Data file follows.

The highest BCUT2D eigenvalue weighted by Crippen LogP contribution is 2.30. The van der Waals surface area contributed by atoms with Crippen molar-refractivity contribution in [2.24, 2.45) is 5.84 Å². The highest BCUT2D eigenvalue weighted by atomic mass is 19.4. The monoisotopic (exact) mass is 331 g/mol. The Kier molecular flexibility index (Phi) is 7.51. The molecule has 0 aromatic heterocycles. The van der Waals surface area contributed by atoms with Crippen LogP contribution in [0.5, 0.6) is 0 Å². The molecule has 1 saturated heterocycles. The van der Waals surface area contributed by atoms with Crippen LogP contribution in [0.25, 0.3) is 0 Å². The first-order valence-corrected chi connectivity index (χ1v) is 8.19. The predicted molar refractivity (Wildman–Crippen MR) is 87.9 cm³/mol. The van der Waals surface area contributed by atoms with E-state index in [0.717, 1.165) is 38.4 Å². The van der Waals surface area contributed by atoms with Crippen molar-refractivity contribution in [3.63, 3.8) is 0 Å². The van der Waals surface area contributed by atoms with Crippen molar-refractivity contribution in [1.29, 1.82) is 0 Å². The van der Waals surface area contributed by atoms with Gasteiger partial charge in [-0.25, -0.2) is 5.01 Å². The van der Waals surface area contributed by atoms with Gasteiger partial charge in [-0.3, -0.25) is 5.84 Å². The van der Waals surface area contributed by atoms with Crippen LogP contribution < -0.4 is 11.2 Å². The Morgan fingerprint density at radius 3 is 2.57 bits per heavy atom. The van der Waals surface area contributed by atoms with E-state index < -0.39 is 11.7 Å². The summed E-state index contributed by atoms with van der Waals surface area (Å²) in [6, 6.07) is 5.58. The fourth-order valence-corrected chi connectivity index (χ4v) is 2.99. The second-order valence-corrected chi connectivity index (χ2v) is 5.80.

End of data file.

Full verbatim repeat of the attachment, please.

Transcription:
The highest BCUT2D eigenvalue weighted by Crippen LogP contribution is 2.30. The van der Waals surface area contributed by atoms with Crippen molar-refractivity contribution in [2.24, 2.45) is 5.84 Å². The highest BCUT2D eigenvalue weighted by atomic mass is 19.4. The monoisotopic (exact) mass is 331 g/mol. The Kier molecular flexibility index (Phi) is 7.51. The molecule has 0 aromatic heterocycles. The van der Waals surface area contributed by atoms with Crippen LogP contribution in [0.5, 0.6) is 0 Å². The molecule has 1 saturated heterocycles. The van der Waals surface area contributed by atoms with Crippen LogP contribution in [0.25, 0.3) is 0 Å². The first-order valence-corrected chi connectivity index (χ1v) is 8.19. The predicted molar refractivity (Wildman–Crippen MR) is 87.9 cm³/mol. The van der Waals surface area contributed by atoms with E-state index in [0.717, 1.165) is 38.4 Å². The van der Waals surface area contributed by atoms with Crippen molar-refractivity contribution in [3.63, 3.8) is 0 Å². The van der Waals surface area contributed by atoms with Crippen molar-refractivity contribution in [1.29, 1.82) is 0 Å². The van der Waals surface area contributed by atoms with Gasteiger partial charge in [-0.25, -0.2) is 5.01 Å². The van der Waals surface area contributed by atoms with Gasteiger partial charge in [-0.3, -0.25) is 5.84 Å². The van der Waals surface area contributed by atoms with Crippen LogP contribution < -0.4 is 11.2 Å². The Morgan fingerprint density at radius 3 is 2.57 bits per heavy atom. The van der Waals surface area contributed by atoms with E-state index < -0.39 is 11.7 Å². The summed E-state index contributed by atoms with van der Waals surface area (Å²) in [6, 6.07) is 5.58. The fourth-order valence-corrected chi connectivity index (χ4v) is 2.99. The second-order valence-corrected chi connectivity index (χ2v) is 5.80.